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The KHOU-TV Collection - News Clips, 1961-2

Houston Metropolitan Research Center

Sound | 1961

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  •  Percy Foreman: Criminal defense attorney Percy Foreman discusses a possible court order against his client, Nueces County District Judge Cullen Briggs. Harris County District Attorney Frank Briscoe requested a writ of prohibition that would prevent Briggs from issuing stays of execution for Howard Stickney, a convicted murderer. Briggs had already stayed Stickney’s execution twice in 1961. While the Court of Criminal Appeals approved the order, barring Briggs from further interference, Stickney received 12 more stays before he was eventually executed via electric chair on May 23, 1962, at the State Penitentiary in Huntsville. Foreman was one of the best known trial lawyers in the United States. He is perhaps best known for defending James Earl Ray, the assassin of Martin Luther King Jr.  
  •  Chas Bacon American Legion Commander: Charles Bacon, a former commander of the American Legion, talks about the organization’s role in informing the community about the Vietnam War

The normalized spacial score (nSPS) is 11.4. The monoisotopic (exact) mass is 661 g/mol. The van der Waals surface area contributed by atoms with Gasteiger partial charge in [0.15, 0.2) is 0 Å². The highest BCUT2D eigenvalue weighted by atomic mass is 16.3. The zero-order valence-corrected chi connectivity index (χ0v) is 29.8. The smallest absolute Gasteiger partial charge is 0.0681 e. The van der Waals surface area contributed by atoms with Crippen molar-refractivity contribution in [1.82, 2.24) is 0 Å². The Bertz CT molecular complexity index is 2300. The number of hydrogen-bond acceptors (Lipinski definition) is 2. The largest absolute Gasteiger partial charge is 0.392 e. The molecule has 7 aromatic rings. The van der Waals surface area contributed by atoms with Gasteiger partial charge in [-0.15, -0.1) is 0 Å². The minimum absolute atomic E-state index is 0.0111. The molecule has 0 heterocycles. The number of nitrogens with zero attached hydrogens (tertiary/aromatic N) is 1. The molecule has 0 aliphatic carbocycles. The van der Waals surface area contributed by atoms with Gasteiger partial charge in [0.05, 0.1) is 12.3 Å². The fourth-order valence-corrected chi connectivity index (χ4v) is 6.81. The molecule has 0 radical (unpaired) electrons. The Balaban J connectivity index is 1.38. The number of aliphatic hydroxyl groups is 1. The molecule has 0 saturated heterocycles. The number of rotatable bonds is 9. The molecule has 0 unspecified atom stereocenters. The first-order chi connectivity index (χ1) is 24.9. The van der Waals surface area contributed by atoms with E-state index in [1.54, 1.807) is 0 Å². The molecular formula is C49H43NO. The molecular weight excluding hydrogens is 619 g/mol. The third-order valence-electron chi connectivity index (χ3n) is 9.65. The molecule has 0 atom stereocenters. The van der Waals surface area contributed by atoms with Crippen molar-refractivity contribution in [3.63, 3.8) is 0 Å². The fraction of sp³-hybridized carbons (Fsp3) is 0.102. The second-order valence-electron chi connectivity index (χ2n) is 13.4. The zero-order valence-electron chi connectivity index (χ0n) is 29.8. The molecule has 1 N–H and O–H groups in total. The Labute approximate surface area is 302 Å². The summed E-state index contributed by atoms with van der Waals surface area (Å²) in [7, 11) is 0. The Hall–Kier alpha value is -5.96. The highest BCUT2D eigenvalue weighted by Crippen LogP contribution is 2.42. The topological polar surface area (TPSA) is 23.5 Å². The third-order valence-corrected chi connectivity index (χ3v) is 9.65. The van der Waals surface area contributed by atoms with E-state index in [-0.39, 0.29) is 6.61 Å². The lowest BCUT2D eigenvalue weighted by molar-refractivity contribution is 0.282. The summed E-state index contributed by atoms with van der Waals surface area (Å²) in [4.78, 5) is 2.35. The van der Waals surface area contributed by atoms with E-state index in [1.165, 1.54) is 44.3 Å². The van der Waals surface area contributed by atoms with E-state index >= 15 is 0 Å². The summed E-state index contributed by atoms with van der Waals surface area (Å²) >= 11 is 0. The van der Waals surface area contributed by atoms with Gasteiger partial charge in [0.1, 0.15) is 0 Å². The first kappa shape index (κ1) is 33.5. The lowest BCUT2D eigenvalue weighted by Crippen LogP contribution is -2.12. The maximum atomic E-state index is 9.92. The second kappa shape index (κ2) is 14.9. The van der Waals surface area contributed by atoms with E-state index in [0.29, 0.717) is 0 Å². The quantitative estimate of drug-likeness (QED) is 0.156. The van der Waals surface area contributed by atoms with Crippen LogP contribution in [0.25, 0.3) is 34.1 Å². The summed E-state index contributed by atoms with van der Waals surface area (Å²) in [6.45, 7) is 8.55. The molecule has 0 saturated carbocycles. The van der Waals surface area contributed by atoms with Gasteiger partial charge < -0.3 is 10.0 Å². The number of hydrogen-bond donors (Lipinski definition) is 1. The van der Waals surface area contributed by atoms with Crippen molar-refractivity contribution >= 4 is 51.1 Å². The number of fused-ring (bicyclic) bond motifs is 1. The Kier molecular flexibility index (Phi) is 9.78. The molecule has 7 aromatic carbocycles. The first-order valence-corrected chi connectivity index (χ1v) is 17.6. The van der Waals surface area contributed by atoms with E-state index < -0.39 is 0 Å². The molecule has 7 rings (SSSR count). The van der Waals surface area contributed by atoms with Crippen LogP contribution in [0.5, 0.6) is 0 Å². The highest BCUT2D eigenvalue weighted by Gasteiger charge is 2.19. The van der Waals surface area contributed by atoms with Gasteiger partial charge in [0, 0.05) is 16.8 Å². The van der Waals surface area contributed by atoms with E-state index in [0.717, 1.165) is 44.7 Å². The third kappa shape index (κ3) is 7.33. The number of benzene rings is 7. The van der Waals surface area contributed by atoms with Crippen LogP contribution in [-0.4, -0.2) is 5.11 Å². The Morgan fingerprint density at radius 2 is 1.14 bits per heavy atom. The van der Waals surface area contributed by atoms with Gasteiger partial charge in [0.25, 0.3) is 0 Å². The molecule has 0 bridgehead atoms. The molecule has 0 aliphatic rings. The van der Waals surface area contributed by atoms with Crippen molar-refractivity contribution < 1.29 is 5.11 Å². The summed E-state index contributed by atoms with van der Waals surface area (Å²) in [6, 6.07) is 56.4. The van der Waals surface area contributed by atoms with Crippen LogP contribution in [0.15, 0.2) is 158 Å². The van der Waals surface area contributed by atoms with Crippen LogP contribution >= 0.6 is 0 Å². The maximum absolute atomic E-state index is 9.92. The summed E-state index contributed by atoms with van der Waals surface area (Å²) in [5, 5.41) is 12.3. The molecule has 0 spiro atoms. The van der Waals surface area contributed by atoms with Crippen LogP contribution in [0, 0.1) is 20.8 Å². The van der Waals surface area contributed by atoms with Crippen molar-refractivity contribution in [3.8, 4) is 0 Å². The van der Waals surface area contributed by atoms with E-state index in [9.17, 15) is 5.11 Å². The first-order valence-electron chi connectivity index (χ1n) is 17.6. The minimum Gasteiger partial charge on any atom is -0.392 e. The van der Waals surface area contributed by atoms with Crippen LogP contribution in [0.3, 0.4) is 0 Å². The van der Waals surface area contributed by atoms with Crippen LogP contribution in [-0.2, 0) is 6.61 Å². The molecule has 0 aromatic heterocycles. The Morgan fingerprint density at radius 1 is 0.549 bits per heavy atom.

•  H Apland [sic] French Ambassador: Hervé Alphand, French ambassador to the United States from 1956 to 1965, answers press questions about the Vietnam War at the historic Shamrock Hilton in Houston. While Alphand comments that President Charles de Gaulle of France hopes to find a solution to the conflict in the “next few months,” the war did not end until 1975.  
  •  Sen Yarbrogh [sic]: Senator Ralph Yarborough of Texas talks about upcoming legislation in the 1962 Congressional session, including his bill to establish Padre Island as a national seashore 
  •  Welch, Louie: Louie Welch delivers a concession speech following his loss to incumbent Lewis Cutrer in the 1961 Houston mayoral race. He unsuccessfully sought the Houston mayoral office three times before being elected to the position in 1963. 
  •  Lewis Murder